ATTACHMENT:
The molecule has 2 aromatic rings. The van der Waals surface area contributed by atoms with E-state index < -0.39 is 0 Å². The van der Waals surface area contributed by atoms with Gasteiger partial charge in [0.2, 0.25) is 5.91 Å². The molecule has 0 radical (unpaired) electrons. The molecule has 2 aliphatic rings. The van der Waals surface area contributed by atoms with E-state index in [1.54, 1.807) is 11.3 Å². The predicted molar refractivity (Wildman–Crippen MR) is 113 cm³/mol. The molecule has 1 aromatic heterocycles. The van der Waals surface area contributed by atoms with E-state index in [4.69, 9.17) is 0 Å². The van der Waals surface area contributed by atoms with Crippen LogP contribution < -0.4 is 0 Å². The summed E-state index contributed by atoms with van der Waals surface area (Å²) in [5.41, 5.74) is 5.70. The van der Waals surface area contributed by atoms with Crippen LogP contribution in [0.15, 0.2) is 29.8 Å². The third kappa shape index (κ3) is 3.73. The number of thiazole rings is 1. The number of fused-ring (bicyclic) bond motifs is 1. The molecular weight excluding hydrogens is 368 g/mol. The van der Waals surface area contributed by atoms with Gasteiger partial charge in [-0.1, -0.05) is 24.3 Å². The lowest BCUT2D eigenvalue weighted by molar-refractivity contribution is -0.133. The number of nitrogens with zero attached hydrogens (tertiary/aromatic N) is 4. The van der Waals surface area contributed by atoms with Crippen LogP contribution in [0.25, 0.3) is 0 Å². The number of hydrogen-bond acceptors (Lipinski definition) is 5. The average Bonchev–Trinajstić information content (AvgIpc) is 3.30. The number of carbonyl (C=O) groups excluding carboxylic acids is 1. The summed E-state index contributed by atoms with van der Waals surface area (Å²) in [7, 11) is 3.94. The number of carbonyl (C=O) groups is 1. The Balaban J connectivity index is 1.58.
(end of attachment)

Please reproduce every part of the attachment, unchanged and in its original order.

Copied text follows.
The molecule has 2 aromatic rings. The van der Waals surface area contributed by atoms with E-state index < -0.39 is 0 Å². The van der Waals surface area contributed by atoms with Gasteiger partial charge in [0.2, 0.25) is 5.91 Å². The molecule has 0 radical (unpaired) electrons. The molecule has 2 aliphatic rings. The van der Waals surface area contributed by atoms with E-state index in [1.54, 1.807) is 11.3 Å². The predicted molar refractivity (Wildman–Crippen MR) is 113 cm³/mol. The molecule has 1 aromatic heterocycles. The van der Waals surface area contributed by atoms with E-state index in [4.69, 9.17) is 0 Å². The van der Waals surface area contributed by atoms with Crippen LogP contribution < -0.4 is 0 Å². The summed E-state index contributed by atoms with van der Waals surface area (Å²) in [5.41, 5.74) is 5.70. The van der Waals surface area contributed by atoms with Crippen LogP contribution in [0.15, 0.2) is 29.8 Å². The third kappa shape index (κ3) is 3.73. The number of thiazole rings is 1. The number of fused-ring (bicyclic) bond motifs is 1. The molecular weight excluding hydrogens is 368 g/mol. The van der Waals surface area contributed by atoms with Gasteiger partial charge in [-0.1, -0.05) is 24.3 Å². The lowest BCUT2D eigenvalue weighted by molar-refractivity contribution is -0.133. The number of nitrogens with zero attached hydrogens (tertiary/aromatic N) is 4. The van der Waals surface area contributed by atoms with Crippen LogP contribution in [0.25, 0.3) is 0 Å². The number of hydrogen-bond acceptors (Lipinski definition) is 5. The average Bonchev–Trinajstić information content (AvgIpc) is 3.30. The number of carbonyl (C=O) groups excluding carboxylic acids is 1. The summed E-state index contributed by atoms with van der Waals surface area (Å²) in [7, 11) is 3.94. The number of carbonyl (C=O) groups is 1. The Balaban J connectivity index is 1.58.